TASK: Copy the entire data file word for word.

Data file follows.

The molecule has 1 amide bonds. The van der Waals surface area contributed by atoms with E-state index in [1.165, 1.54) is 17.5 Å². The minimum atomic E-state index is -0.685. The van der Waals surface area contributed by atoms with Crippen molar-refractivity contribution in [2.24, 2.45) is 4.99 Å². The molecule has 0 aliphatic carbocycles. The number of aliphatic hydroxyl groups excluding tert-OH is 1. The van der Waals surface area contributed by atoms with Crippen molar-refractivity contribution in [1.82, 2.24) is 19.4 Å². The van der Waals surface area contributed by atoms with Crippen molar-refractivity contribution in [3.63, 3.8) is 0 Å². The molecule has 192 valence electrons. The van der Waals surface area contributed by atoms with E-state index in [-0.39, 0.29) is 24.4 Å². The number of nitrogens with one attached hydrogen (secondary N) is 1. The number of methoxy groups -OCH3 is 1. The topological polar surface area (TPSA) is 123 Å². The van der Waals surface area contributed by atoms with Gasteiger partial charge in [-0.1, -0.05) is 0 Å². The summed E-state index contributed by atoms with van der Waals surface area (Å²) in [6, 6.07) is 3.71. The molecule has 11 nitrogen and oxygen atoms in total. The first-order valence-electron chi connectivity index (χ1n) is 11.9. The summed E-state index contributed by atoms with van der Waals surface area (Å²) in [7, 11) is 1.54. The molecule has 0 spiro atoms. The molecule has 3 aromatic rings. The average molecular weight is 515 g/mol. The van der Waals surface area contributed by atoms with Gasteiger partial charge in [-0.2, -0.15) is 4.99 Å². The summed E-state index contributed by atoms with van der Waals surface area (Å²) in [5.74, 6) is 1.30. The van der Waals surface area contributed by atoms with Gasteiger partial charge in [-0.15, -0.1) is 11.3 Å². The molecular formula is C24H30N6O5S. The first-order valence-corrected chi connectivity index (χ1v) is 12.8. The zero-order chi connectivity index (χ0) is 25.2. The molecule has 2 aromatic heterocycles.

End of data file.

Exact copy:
The molecule has 1 amide bonds. The van der Waals surface area contributed by atoms with E-state index in [1.165, 1.54) is 17.5 Å². The minimum atomic E-state index is -0.685. The van der Waals surface area contributed by atoms with Crippen molar-refractivity contribution in [2.24, 2.45) is 4.99 Å². The molecule has 0 aliphatic carbocycles. The number of aliphatic hydroxyl groups excluding tert-OH is 1. The van der Waals surface area contributed by atoms with Crippen molar-refractivity contribution in [1.82, 2.24) is 19.4 Å². The van der Waals surface area contributed by atoms with Crippen molar-refractivity contribution in [3.63, 3.8) is 0 Å². The molecule has 192 valence electrons. The van der Waals surface area contributed by atoms with E-state index in [-0.39, 0.29) is 24.4 Å². The number of nitrogens with one attached hydrogen (secondary N) is 1. The number of methoxy groups -OCH3 is 1. The topological polar surface area (TPSA) is 123 Å². The van der Waals surface area contributed by atoms with Gasteiger partial charge in [-0.1, -0.05) is 0 Å². The summed E-state index contributed by atoms with van der Waals surface area (Å²) in [6, 6.07) is 3.71. The molecule has 11 nitrogen and oxygen atoms in total. The first-order valence-electron chi connectivity index (χ1n) is 11.9. The summed E-state index contributed by atoms with van der Waals surface area (Å²) in [7, 11) is 1.54. The molecule has 0 spiro atoms. The molecule has 3 aromatic rings. The average molecular weight is 515 g/mol. The van der Waals surface area contributed by atoms with Gasteiger partial charge in [-0.2, -0.15) is 4.99 Å². The summed E-state index contributed by atoms with van der Waals surface area (Å²) in [5.74, 6) is 1.30. The van der Waals surface area contributed by atoms with Gasteiger partial charge in [-0.15, -0.1) is 11.3 Å². The molecular formula is C24H30N6O5S. The first-order valence-corrected chi connectivity index (χ1v) is 12.8. The zero-order chi connectivity index (χ0) is 25.2. The molecule has 2 aromatic heterocycles.